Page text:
The protocol population is defined as a subset of the ITT population that completed the study without major protocol violations. A practical problem that investigators usually encounter at the RCT is that subjects do not always follow the instructions. In addition, in some studies, stopping subjects is a problem. Therefore, the RCT often suffers from two major complications, namely non-compliance and lack of results. One possible solution to this problem is a statistical concept called ITT analysis. The ITT analysis includes all subjects who are randomized after a randomized treatment assignment. It ignores non-compliance, protocol deviations, withdrawal and everything that happens after randomization. ITT analysis is generally described as „once randomized, always analyzed.“ However, in the itT analysis, the estimate of the treatment effect is generally conservative due to dilution due to non-compliance. Heterogeneity could also be introduced if non-compliant subjects, dropouts and compliant subjects are finally mixed. In addition, outcome data will differ significantly between non-conforming, discontinuous, and compliant subjects, and interpretation could become difficult if a large proportion of participants moved to opposite treatment arms. Better application of the ITT approach is possible when complete outcome data are available for all randomized subjects.
Always take care to minimize missing responses and continue to follow those who withdraw from treatment. Anyone who intelligently follows these principles and has a vision to minimize bias should stop worrying about „dealing with intent.“ Data on all patients randomly assigned. were analysed on the basis of intention to treat. This analysis did not take into account patients without hernias, those who withdrew their consent before surgery, those who turned out to be poor candidates for general anesthesia at the time of surgery, and those who did not undergo assigned surgery due to a misunderstanding that led to unplanned open or laparoscopic repair.21 Conclusions: The intention-to-treatment approach is often seen as insufficiently described and insufficiently applied. Authors should explicitly describe how to address deviations from randomized allocation and missing responses, and discuss the potential effects of a missing response. Readers should critically assess the validity of the reported treatment intent. One of the alternatives to ITT analysis is PP analysis. It is defined as a subset of the ITT population that completed the study without major protocol violations.  PP analyses exclude all protocol violators, including those who did not adhere to treatment, switch groups, or missed measurements.  TTI tends to make the two treatments similar, while PP eliminates patients who do not complete treatment and is better able to reflect differences in treatment.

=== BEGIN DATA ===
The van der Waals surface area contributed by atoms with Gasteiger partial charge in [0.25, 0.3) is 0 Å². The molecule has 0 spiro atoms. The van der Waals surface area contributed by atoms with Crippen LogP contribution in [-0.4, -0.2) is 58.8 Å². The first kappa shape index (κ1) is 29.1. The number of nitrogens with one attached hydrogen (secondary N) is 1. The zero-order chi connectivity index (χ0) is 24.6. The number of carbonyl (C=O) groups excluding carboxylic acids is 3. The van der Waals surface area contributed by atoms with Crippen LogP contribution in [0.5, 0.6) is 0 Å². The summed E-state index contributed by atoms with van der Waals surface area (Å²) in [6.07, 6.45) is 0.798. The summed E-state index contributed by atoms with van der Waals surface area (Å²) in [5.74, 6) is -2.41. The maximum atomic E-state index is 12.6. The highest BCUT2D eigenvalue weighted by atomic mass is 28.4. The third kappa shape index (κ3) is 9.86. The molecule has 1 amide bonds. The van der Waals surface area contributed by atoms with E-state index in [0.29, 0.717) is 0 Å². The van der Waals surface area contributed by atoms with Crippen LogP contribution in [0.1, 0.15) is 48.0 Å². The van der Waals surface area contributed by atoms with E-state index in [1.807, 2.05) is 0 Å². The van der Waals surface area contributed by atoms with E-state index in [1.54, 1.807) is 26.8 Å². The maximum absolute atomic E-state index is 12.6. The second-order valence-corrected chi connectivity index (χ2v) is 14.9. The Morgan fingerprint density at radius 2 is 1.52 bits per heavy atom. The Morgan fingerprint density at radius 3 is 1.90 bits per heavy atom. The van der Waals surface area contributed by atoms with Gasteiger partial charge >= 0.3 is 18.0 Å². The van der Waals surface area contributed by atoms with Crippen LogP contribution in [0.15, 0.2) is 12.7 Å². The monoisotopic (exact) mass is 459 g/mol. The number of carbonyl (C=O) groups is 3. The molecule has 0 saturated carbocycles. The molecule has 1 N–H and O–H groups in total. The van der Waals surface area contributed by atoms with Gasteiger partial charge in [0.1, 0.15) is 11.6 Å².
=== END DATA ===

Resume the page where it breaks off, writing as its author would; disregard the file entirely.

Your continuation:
Single imputation approaches [e.B. Last Observation Carried Forward (LOCF), Best Case, Worst Case] generate a single complete set of data. LocF can be used in longitudinal studies; The most recently observed result data is transferred to replace the missing result. LOCF is not suitable for degenerative diseases where the outcome state is expected to decrease steadily over time. LOCF imputation may be more reliable at the extremes of the distribution of results. A subject who died after 3 months will, of course, also remain at 6 months, and a subject who has reached a GOSE of 3 months of good recovery will probably remain so even at 6 months. However, in the middle of the distribution, the 3 months between earnings evaluations can leave considerable room for improvement in the income statements. Alternatively, the best- and worst-case approaches assume missing outcomes with the best and worst possible outcomes, respectively. A combination of these elements is also possible, assuming the best possible outcome for subjects in the control group and the worst possible outcome for subjects in the treatment group, resulting in a conservative estimate of treatment effectiveness. Individual imputation approaches ignore the uncertainty associated with the imputation procedure, which leads to downward distorted P-values, i.e.
too often reject the hypothesis of a missing treatment effect.48 Thus, a high treatment effect leads to a successful study (i.e. proven efficacy). However, if you choose an overly optimistic method of analysis, that is. . .